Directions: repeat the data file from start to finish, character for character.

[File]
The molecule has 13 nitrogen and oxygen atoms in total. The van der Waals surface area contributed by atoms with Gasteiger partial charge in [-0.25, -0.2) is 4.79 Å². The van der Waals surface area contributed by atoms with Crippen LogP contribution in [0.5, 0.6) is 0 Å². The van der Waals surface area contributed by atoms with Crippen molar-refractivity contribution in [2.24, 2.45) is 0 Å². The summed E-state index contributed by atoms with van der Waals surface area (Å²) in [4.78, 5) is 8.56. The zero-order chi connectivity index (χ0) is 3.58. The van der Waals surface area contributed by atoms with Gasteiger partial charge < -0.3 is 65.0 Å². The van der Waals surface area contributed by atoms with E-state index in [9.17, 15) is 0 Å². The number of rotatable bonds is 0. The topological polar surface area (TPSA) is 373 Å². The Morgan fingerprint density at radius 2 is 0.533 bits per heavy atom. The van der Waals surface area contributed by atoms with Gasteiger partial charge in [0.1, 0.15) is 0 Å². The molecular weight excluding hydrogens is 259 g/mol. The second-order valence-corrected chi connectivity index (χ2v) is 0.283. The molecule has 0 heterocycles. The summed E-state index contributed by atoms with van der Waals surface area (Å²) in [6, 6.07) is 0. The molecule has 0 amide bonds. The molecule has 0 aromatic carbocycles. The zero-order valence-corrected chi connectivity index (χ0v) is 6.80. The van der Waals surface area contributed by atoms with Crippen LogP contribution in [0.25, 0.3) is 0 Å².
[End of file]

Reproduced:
The molecule has 13 nitrogen and oxygen atoms in total. The van der Waals surface area contributed by atoms with Gasteiger partial charge in [-0.25, -0.2) is 4.79 Å². The van der Waals surface area contributed by atoms with Crippen LogP contribution in [0.5, 0.6) is 0 Å². The van der Waals surface area contributed by atoms with Crippen molar-refractivity contribution in [2.24, 2.45) is 0 Å². The summed E-state index contributed by atoms with van der Waals surface area (Å²) in [4.78, 5) is 8.56. The zero-order chi connectivity index (χ0) is 3.58. The van der Waals surface area contributed by atoms with Gasteiger partial charge < -0.3 is 65.0 Å². The van der Waals surface area contributed by atoms with E-state index in [9.17, 15) is 0 Å². The number of rotatable bonds is 0. The topological polar surface area (TPSA) is 373 Å². The Morgan fingerprint density at radius 2 is 0.533 bits per heavy atom. The van der Waals surface area contributed by atoms with Gasteiger partial charge in [0.1, 0.15) is 0 Å². The molecular weight excluding hydrogens is 259 g/mol. The second-order valence-corrected chi connectivity index (χ2v) is 0.283. The molecule has 0 heterocycles. The summed E-state index contributed by atoms with van der Waals surface area (Å²) in [6, 6.07) is 0. The molecule has 0 amide bonds. The molecule has 0 aromatic carbocycles. The zero-order valence-corrected chi connectivity index (χ0v) is 6.80. The van der Waals surface area contributed by atoms with Crippen LogP contribution in [0.25, 0.3) is 0 Å².